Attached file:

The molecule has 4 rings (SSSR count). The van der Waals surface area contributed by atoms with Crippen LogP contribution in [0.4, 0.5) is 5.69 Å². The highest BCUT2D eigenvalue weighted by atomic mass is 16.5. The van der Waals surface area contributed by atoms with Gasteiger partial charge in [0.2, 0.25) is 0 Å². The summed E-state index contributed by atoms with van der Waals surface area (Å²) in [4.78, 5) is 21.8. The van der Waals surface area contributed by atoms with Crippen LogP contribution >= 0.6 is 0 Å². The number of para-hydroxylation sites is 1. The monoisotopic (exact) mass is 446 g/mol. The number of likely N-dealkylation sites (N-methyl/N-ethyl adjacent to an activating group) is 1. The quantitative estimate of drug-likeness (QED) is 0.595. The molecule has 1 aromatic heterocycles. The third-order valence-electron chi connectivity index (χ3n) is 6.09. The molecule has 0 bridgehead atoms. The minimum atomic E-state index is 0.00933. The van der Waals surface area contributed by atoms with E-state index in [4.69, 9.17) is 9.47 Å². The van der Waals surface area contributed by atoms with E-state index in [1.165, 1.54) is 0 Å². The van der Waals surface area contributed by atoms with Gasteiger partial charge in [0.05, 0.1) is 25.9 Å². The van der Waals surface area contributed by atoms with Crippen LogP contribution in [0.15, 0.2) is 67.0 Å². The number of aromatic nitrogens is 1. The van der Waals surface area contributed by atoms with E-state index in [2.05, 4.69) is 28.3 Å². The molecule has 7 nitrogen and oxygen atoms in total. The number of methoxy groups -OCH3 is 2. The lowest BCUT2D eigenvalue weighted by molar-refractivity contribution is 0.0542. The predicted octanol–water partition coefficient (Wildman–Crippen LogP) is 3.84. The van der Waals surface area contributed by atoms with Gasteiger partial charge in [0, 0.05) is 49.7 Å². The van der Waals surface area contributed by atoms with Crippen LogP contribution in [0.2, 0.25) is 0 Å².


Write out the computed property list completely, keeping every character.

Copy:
The molecule has 4 rings (SSSR count). The van der Waals surface area contributed by atoms with Crippen LogP contribution in [0.4, 0.5) is 5.69 Å². The highest BCUT2D eigenvalue weighted by atomic mass is 16.5. The van der Waals surface area contributed by atoms with Gasteiger partial charge in [0.2, 0.25) is 0 Å². The summed E-state index contributed by atoms with van der Waals surface area (Å²) in [4.78, 5) is 21.8. The van der Waals surface area contributed by atoms with Crippen LogP contribution >= 0.6 is 0 Å². The number of para-hydroxylation sites is 1. The monoisotopic (exact) mass is 446 g/mol. The number of likely N-dealkylation sites (N-methyl/N-ethyl adjacent to an activating group) is 1. The quantitative estimate of drug-likeness (QED) is 0.595. The molecule has 1 aromatic heterocycles. The third-order valence-electron chi connectivity index (χ3n) is 6.09. The molecule has 0 bridgehead atoms. The minimum atomic E-state index is 0.00933. The van der Waals surface area contributed by atoms with E-state index in [4.69, 9.17) is 9.47 Å². The van der Waals surface area contributed by atoms with E-state index in [1.165, 1.54) is 0 Å². The van der Waals surface area contributed by atoms with Gasteiger partial charge in [0.05, 0.1) is 25.9 Å². The van der Waals surface area contributed by atoms with Crippen LogP contribution in [0.15, 0.2) is 67.0 Å². The number of aromatic nitrogens is 1. The van der Waals surface area contributed by atoms with E-state index in [2.05, 4.69) is 28.3 Å². The molecule has 7 nitrogen and oxygen atoms in total. The number of methoxy groups -OCH3 is 2. The lowest BCUT2D eigenvalue weighted by molar-refractivity contribution is 0.0542. The predicted octanol–water partition coefficient (Wildman–Crippen LogP) is 3.84. The van der Waals surface area contributed by atoms with Gasteiger partial charge in [0, 0.05) is 49.7 Å². The van der Waals surface area contributed by atoms with Crippen LogP contribution in [0.2, 0.25) is 0 Å².